Purchase this article with an account.
Yi Zhang, Eve Pickering, Kay Rittenhouse, Jim Li, Jing-Feng Huang; Evaluation of HLA-DR in Conjunctival Cells, Tear Protein Markers and Clinical Diagnostic Tests in Normal Individuals and Dry Eye Patients. Invest. Ophthalmol. Vis. Sci. 2011;52(14):3811.
Download citation file:
© ARVO (1962-2015); The Authors (2016-present)
Dry eye disease (DED) is a prevalent, chronic condition with varied signs and symptoms, including reduced tear film stability, ocular surface damage, as well as elevated levels of inflammatory cytokines and cell surface molecules such as human leukocyte antigen DR (HLA-DR). The lack of a "gold standard" test and patient heterogeneity necessitates research into repeatability and correlation of new biomarkers and conventional objective and subjective endpoints to further the development of dry eye therapies.
A non-drug, non-randomized study was designed to enroll 120 subjects at screening based on Ocular Surface Disease Index (OSDI) and corneal staining (CS). They were stratified into four groups: Normal (OSDI<13 and CS=0), mild DED (OSDI≥13 and CS<4), moderate DED (OSDI≥13 and CS between 4 and 7) and severe DED (OSDI≥13 and CS>7). Study eye was defined as the eye with more severe corneal staining at screening. Eligible subjects were evaluated at Day 0 and Day 7 during which a series of clinical objective and subjective tests were performed along with tear collection for protein biomarker analysis and impression cytology to assess HLA-DR expression.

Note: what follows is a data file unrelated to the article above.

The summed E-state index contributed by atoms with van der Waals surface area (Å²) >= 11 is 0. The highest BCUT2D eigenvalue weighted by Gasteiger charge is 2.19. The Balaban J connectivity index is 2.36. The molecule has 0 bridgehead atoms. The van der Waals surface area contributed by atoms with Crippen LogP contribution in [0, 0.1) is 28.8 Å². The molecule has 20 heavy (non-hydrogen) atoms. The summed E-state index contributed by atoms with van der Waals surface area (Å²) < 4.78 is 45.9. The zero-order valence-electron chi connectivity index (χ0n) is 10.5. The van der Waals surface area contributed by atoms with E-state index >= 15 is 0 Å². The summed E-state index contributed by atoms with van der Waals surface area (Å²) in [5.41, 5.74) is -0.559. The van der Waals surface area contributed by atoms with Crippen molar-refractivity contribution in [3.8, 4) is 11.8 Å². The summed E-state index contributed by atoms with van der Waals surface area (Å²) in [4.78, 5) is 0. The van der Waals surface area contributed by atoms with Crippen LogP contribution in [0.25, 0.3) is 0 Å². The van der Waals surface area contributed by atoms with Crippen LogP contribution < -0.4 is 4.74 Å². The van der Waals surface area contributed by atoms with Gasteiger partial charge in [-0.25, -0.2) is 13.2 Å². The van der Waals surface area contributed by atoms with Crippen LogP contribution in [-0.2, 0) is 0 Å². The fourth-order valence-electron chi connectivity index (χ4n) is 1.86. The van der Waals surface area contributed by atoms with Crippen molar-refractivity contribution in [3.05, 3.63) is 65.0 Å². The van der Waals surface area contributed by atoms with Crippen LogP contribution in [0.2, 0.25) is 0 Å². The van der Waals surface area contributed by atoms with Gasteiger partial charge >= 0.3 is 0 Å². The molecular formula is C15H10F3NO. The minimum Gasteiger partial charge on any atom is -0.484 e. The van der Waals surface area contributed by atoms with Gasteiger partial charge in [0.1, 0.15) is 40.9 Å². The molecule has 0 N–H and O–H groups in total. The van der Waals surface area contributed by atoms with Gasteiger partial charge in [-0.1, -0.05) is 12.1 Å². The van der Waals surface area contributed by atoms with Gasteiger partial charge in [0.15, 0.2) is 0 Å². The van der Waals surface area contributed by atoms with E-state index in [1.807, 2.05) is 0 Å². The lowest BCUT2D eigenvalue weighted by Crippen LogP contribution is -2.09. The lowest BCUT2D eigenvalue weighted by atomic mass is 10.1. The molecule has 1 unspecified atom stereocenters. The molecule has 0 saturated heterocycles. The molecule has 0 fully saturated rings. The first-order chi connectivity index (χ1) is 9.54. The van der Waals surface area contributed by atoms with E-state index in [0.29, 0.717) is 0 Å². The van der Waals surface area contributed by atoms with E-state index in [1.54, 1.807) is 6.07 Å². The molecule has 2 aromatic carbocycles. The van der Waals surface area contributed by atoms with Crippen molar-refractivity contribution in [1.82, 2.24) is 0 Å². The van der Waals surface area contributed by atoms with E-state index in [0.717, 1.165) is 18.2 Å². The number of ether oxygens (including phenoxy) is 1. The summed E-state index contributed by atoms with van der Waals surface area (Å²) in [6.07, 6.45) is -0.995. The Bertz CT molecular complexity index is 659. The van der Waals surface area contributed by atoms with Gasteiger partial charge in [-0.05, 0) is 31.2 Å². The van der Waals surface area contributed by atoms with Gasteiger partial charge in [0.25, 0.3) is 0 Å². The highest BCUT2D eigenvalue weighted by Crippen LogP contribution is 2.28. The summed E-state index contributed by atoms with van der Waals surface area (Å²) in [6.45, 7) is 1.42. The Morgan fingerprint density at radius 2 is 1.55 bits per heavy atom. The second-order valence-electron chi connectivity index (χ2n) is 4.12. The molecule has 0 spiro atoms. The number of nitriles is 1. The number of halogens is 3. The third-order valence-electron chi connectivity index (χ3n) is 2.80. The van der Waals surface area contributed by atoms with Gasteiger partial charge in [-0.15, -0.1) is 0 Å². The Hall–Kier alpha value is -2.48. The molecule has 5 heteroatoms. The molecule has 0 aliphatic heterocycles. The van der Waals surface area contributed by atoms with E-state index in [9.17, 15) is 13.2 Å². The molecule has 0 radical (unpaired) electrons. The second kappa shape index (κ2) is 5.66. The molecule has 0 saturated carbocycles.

Among 33 tear protein analytes, 29 had correlations greater than 0.6 between the 2 eyes at baseline and 23 had correlations greater than 0.6 between the 2 visits for the study eye. The correlation for HLA-DR expression in conjunctival cells between the 2 eyes was 0.92 at baseline and 0.7 between visits. For those subjective and objective endpoints (CS, conjunctival staining, Schirmer’s Test, tear break up time (TBUT), Ocular Protection Index (OPI), osmolarity, OSDI), the correlations between visits ranged from 0.68 to 0.94 except for tear osmolarity (0.34) and TBUT (0.56). Among many correlations examined between different clinical tests the only ones greater than 0.5 were corneal staining vs. TBUT and corneal staining vs. OSDI. A small number of protein markers showed moderate correlations (>0.45) with objective tests for dry eye.
We demonstrated in this study that many current subjective and objective clinical assessments of dry eye were well correlated between visits. The strong correlations of tear protein markers between two eyes or between two visits indicated good reliability of the marker and detection technology. In conclusion, a small number of protein markers in tear have the potential to be a dry eye disease biomarker.
This PDF is available to Subscribers Only